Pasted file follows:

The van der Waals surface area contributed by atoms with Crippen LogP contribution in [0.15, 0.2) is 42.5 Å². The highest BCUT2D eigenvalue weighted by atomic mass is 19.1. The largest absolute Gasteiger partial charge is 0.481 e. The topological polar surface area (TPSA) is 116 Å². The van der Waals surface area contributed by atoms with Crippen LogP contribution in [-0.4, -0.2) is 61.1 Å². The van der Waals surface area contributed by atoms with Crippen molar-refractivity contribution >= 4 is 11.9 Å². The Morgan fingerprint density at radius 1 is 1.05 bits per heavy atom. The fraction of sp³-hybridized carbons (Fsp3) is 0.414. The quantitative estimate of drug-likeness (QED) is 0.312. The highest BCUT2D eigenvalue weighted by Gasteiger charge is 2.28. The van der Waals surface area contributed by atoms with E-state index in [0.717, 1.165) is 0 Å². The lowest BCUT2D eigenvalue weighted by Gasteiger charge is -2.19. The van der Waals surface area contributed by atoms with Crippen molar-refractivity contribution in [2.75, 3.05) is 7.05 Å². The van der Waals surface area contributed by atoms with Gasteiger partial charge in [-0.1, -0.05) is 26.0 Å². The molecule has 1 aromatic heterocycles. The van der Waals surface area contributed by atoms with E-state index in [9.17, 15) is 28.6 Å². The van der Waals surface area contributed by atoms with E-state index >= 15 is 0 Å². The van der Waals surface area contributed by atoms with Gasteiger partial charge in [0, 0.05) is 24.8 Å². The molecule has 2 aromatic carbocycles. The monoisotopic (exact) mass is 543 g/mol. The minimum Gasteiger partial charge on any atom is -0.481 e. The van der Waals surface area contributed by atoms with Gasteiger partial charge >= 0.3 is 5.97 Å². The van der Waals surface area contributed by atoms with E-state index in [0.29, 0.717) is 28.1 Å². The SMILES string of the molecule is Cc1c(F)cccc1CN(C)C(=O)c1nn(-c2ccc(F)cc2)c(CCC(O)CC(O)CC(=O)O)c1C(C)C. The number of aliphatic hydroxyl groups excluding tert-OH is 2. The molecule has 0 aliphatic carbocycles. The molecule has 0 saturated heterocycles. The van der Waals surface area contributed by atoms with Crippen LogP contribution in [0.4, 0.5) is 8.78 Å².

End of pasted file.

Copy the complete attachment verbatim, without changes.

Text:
The van der Waals surface area contributed by atoms with Crippen LogP contribution in [0.15, 0.2) is 42.5 Å². The highest BCUT2D eigenvalue weighted by atomic mass is 19.1. The largest absolute Gasteiger partial charge is 0.481 e. The topological polar surface area (TPSA) is 116 Å². The van der Waals surface area contributed by atoms with Crippen LogP contribution in [-0.4, -0.2) is 61.1 Å². The van der Waals surface area contributed by atoms with Crippen molar-refractivity contribution >= 4 is 11.9 Å². The Morgan fingerprint density at radius 1 is 1.05 bits per heavy atom. The fraction of sp³-hybridized carbons (Fsp3) is 0.414. The quantitative estimate of drug-likeness (QED) is 0.312. The highest BCUT2D eigenvalue weighted by Gasteiger charge is 2.28. The van der Waals surface area contributed by atoms with E-state index in [0.717, 1.165) is 0 Å². The lowest BCUT2D eigenvalue weighted by Gasteiger charge is -2.19. The van der Waals surface area contributed by atoms with Crippen molar-refractivity contribution in [2.75, 3.05) is 7.05 Å². The van der Waals surface area contributed by atoms with Gasteiger partial charge in [-0.1, -0.05) is 26.0 Å². The molecule has 1 aromatic heterocycles. The van der Waals surface area contributed by atoms with E-state index in [9.17, 15) is 28.6 Å². The van der Waals surface area contributed by atoms with E-state index >= 15 is 0 Å². The van der Waals surface area contributed by atoms with Gasteiger partial charge in [0, 0.05) is 24.8 Å². The molecule has 2 aromatic carbocycles. The monoisotopic (exact) mass is 543 g/mol. The minimum Gasteiger partial charge on any atom is -0.481 e. The van der Waals surface area contributed by atoms with Gasteiger partial charge >= 0.3 is 5.97 Å². The van der Waals surface area contributed by atoms with E-state index in [0.29, 0.717) is 28.1 Å². The SMILES string of the molecule is Cc1c(F)cccc1CN(C)C(=O)c1nn(-c2ccc(F)cc2)c(CCC(O)CC(O)CC(=O)O)c1C(C)C. The number of aliphatic hydroxyl groups excluding tert-OH is 2. The molecule has 0 aliphatic carbocycles. The molecule has 0 saturated heterocycles. The van der Waals surface area contributed by atoms with Crippen LogP contribution in [0.4, 0.5) is 8.78 Å².